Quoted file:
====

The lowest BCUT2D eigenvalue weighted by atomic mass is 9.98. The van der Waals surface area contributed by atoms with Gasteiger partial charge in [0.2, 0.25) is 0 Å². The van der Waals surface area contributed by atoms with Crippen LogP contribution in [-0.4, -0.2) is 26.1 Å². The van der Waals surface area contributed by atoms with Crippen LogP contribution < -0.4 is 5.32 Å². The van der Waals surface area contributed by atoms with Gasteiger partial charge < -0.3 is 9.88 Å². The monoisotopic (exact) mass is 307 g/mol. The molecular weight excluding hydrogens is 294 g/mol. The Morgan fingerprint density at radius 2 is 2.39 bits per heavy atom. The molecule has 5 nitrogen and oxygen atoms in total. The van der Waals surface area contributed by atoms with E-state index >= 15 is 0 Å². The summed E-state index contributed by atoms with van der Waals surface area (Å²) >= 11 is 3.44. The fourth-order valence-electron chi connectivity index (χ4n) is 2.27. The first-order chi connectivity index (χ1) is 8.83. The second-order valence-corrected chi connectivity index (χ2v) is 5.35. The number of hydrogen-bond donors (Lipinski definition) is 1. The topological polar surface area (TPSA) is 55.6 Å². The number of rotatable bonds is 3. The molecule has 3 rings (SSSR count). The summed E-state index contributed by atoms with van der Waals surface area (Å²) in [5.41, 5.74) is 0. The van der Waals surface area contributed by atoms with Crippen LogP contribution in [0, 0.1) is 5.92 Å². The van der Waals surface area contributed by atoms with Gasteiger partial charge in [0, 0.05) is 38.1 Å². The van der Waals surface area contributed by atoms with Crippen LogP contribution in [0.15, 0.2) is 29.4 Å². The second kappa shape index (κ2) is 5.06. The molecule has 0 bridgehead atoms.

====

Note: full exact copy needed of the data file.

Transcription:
The lowest BCUT2D eigenvalue weighted by atomic mass is 9.98. The van der Waals surface area contributed by atoms with Gasteiger partial charge in [0.2, 0.25) is 0 Å². The van der Waals surface area contributed by atoms with Crippen LogP contribution in [-0.4, -0.2) is 26.1 Å². The van der Waals surface area contributed by atoms with Crippen LogP contribution < -0.4 is 5.32 Å². The van der Waals surface area contributed by atoms with Gasteiger partial charge < -0.3 is 9.88 Å². The monoisotopic (exact) mass is 307 g/mol. The molecular weight excluding hydrogens is 294 g/mol. The Morgan fingerprint density at radius 2 is 2.39 bits per heavy atom. The molecule has 5 nitrogen and oxygen atoms in total. The van der Waals surface area contributed by atoms with E-state index >= 15 is 0 Å². The summed E-state index contributed by atoms with van der Waals surface area (Å²) >= 11 is 3.44. The fourth-order valence-electron chi connectivity index (χ4n) is 2.27. The first-order chi connectivity index (χ1) is 8.83. The second-order valence-corrected chi connectivity index (χ2v) is 5.35. The number of hydrogen-bond donors (Lipinski definition) is 1. The topological polar surface area (TPSA) is 55.6 Å². The number of rotatable bonds is 3. The molecule has 3 rings (SSSR count). The summed E-state index contributed by atoms with van der Waals surface area (Å²) in [5.41, 5.74) is 0. The van der Waals surface area contributed by atoms with Crippen LogP contribution in [0, 0.1) is 5.92 Å². The van der Waals surface area contributed by atoms with Gasteiger partial charge in [0, 0.05) is 38.1 Å². The van der Waals surface area contributed by atoms with Crippen LogP contribution in [0.15, 0.2) is 29.4 Å². The second kappa shape index (κ2) is 5.06. The molecule has 0 bridgehead atoms.